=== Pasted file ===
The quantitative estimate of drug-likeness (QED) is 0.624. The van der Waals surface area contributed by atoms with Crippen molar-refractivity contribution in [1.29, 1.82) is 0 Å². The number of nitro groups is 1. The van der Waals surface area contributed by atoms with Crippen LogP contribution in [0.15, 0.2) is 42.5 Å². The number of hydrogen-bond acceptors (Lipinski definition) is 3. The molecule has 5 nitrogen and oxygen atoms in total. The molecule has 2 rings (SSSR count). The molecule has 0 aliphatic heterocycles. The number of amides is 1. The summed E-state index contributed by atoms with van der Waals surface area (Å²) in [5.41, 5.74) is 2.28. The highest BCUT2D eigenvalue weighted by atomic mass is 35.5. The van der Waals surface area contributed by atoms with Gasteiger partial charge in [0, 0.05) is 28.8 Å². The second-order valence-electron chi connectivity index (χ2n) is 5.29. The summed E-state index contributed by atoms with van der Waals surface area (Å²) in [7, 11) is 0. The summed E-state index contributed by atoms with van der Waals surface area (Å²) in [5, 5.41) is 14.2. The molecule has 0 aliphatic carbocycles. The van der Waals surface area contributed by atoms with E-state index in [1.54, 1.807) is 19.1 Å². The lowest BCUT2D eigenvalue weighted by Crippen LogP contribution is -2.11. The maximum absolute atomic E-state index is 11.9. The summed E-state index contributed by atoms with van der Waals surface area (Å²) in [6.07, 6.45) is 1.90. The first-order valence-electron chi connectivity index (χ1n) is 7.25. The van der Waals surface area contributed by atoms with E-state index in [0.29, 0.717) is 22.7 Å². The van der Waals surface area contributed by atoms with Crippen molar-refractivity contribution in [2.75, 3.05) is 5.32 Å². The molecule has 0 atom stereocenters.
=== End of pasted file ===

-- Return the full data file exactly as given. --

The quantitative estimate of drug-likeness (QED) is 0.624. The van der Waals surface area contributed by atoms with Crippen molar-refractivity contribution in [1.29, 1.82) is 0 Å². The number of nitro groups is 1. The van der Waals surface area contributed by atoms with Crippen LogP contribution in [0.15, 0.2) is 42.5 Å². The number of hydrogen-bond acceptors (Lipinski definition) is 3. The molecule has 5 nitrogen and oxygen atoms in total. The molecule has 2 rings (SSSR count). The molecule has 0 aliphatic heterocycles. The number of amides is 1. The summed E-state index contributed by atoms with van der Waals surface area (Å²) in [5.41, 5.74) is 2.28. The highest BCUT2D eigenvalue weighted by atomic mass is 35.5. The van der Waals surface area contributed by atoms with Gasteiger partial charge in [0, 0.05) is 28.8 Å². The second-order valence-electron chi connectivity index (χ2n) is 5.29. The summed E-state index contributed by atoms with van der Waals surface area (Å²) in [7, 11) is 0. The summed E-state index contributed by atoms with van der Waals surface area (Å²) in [5, 5.41) is 14.2. The molecule has 0 aliphatic carbocycles. The van der Waals surface area contributed by atoms with E-state index in [1.54, 1.807) is 19.1 Å². The lowest BCUT2D eigenvalue weighted by Crippen LogP contribution is -2.11. The maximum absolute atomic E-state index is 11.9. The summed E-state index contributed by atoms with van der Waals surface area (Å²) in [6.07, 6.45) is 1.90. The first-order valence-electron chi connectivity index (χ1n) is 7.25. The van der Waals surface area contributed by atoms with E-state index in [0.29, 0.717) is 22.7 Å². The van der Waals surface area contributed by atoms with Crippen molar-refractivity contribution in [2.75, 3.05) is 5.32 Å². The molecule has 0 atom stereocenters.